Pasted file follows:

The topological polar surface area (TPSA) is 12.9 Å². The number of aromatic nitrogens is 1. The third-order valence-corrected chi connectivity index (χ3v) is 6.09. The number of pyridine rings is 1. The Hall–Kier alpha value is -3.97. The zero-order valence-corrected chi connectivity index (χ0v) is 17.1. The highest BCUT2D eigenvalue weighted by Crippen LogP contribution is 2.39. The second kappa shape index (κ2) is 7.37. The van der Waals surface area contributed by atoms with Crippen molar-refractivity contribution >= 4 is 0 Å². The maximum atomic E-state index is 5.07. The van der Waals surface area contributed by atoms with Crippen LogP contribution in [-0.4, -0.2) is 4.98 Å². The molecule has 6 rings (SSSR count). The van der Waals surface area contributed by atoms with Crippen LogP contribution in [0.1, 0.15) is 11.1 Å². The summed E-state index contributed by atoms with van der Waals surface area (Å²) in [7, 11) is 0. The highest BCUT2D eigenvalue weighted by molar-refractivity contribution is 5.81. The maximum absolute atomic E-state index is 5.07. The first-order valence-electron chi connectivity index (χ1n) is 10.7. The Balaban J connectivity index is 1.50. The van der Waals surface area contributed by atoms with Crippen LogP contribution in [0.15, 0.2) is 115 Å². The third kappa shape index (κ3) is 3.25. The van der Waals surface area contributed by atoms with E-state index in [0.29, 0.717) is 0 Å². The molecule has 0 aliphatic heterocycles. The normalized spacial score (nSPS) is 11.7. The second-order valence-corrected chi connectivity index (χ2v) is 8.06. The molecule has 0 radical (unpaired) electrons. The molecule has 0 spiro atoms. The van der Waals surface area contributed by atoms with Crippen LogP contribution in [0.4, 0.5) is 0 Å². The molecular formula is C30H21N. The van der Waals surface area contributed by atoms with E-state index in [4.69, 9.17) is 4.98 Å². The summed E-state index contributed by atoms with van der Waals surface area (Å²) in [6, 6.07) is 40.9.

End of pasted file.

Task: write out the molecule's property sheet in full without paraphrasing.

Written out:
The topological polar surface area (TPSA) is 12.9 Å². The number of aromatic nitrogens is 1. The third-order valence-corrected chi connectivity index (χ3v) is 6.09. The number of pyridine rings is 1. The Hall–Kier alpha value is -3.97. The zero-order valence-corrected chi connectivity index (χ0v) is 17.1. The highest BCUT2D eigenvalue weighted by Crippen LogP contribution is 2.39. The second kappa shape index (κ2) is 7.37. The van der Waals surface area contributed by atoms with Crippen molar-refractivity contribution >= 4 is 0 Å². The maximum atomic E-state index is 5.07. The van der Waals surface area contributed by atoms with Crippen LogP contribution in [-0.4, -0.2) is 4.98 Å². The molecule has 6 rings (SSSR count). The van der Waals surface area contributed by atoms with Crippen LogP contribution in [0.1, 0.15) is 11.1 Å². The summed E-state index contributed by atoms with van der Waals surface area (Å²) in [7, 11) is 0. The highest BCUT2D eigenvalue weighted by molar-refractivity contribution is 5.81. The maximum absolute atomic E-state index is 5.07. The first-order valence-electron chi connectivity index (χ1n) is 10.7. The Balaban J connectivity index is 1.50. The van der Waals surface area contributed by atoms with Crippen LogP contribution in [0.15, 0.2) is 115 Å². The third kappa shape index (κ3) is 3.25. The van der Waals surface area contributed by atoms with E-state index in [0.29, 0.717) is 0 Å². The molecule has 0 aliphatic heterocycles. The normalized spacial score (nSPS) is 11.7. The second-order valence-corrected chi connectivity index (χ2v) is 8.06. The molecule has 0 radical (unpaired) electrons. The molecule has 0 spiro atoms. The van der Waals surface area contributed by atoms with Crippen LogP contribution in [0.4, 0.5) is 0 Å². The molecular formula is C30H21N. The van der Waals surface area contributed by atoms with E-state index in [4.69, 9.17) is 4.98 Å². The summed E-state index contributed by atoms with van der Waals surface area (Å²) in [6, 6.07) is 40.9.